Hungary's highest court, the Kuria, dealt a blow to the cabinet on October 25 when it upheld an earlier ruling that the government must release data related to a programme on corporate sponsorship of sports clubs and cultural institutions, commonly known as TAO.
Despite earlier court rulings, the government has blocked the publication of the data and even adopted legislation classifying documents relating to TAO as tax secrets. The government ministries now have two weeks to make the data of the last five years public.
The cabinet of Viktor Orban introduced a subsidy system that allows tax deductions for corporate sponsorship of sport clubs in 2011. The scheme was later extended to cultural institutions. Last year some HUF100bn (€325mn) of public money from corporate taxes went to to sporting organisations.
The Kuria's ruling will make it compulsory to release information on all subsidies given to football, water polo, basketball, handball and ice hockey associations between 2011 and 2016, broken down by company. There is vital public interest related to the transparent use of public funds, the court reasoned.
In October 2016, the parliament passed a bill that classified details of donations and related tax rebates as secrets. The move came after scandals revolving around the use of public funds by Magyar Nemzeti Bank foundations but it was also aimed at blocking the release of TAO subsidies, NGOs said.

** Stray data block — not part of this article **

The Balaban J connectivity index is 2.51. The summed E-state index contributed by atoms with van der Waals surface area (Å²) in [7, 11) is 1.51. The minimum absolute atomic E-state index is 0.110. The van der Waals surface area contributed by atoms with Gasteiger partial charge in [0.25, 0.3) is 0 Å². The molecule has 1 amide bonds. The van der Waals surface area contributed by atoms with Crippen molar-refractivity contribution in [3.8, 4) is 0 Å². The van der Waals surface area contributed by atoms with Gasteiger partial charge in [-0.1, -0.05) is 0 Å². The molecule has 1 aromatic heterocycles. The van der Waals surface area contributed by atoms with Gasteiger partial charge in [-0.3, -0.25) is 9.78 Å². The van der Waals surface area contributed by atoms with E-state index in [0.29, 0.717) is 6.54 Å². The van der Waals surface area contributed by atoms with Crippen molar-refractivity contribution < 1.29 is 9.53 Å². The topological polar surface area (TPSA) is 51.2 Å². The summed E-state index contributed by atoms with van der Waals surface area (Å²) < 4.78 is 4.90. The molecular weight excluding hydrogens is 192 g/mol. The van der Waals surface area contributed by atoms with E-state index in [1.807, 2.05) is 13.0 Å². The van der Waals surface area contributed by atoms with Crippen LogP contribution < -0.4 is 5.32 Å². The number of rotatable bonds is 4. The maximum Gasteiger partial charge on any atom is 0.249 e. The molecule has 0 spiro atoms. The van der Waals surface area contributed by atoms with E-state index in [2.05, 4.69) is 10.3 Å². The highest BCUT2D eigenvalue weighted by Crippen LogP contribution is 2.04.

The Kuria also said that disclosure of public data enjoys preference over the tax secrecy and this can not become an impediment to the publication of the figures.
Orban and his government have consistently denied that redirecting corporate taxes to sports clubs constitutes public money, as it is the choice of individual companies.
Civil groups, however, have long held that data regarding the TAO scheme should be made public because it is in the public’s interest to know precisely which corporations are transferring how much to which sports clubs.
Miklos Ligeti, head of Transparency International Magyarorszag, hailed the latest Kuria ruling. The data on corporate funding of sport clubs will reveal great disparities in financing and shed light on how prone the system is to corruption. “After receiving the documents, we can identify whether there are correlation to the size of TAO-contribution by companies to their success in public tenders,” he said.
Over the past six years, corporations have directed a robust HUF415bn to sporting associations. The football academy of Felcsut, in Orban’s home village, has been a major beneficiary of the programme. It has been the top recipient of funding, receiving HUF3bn last year, the largest amount received by any sport club since the programme was launched.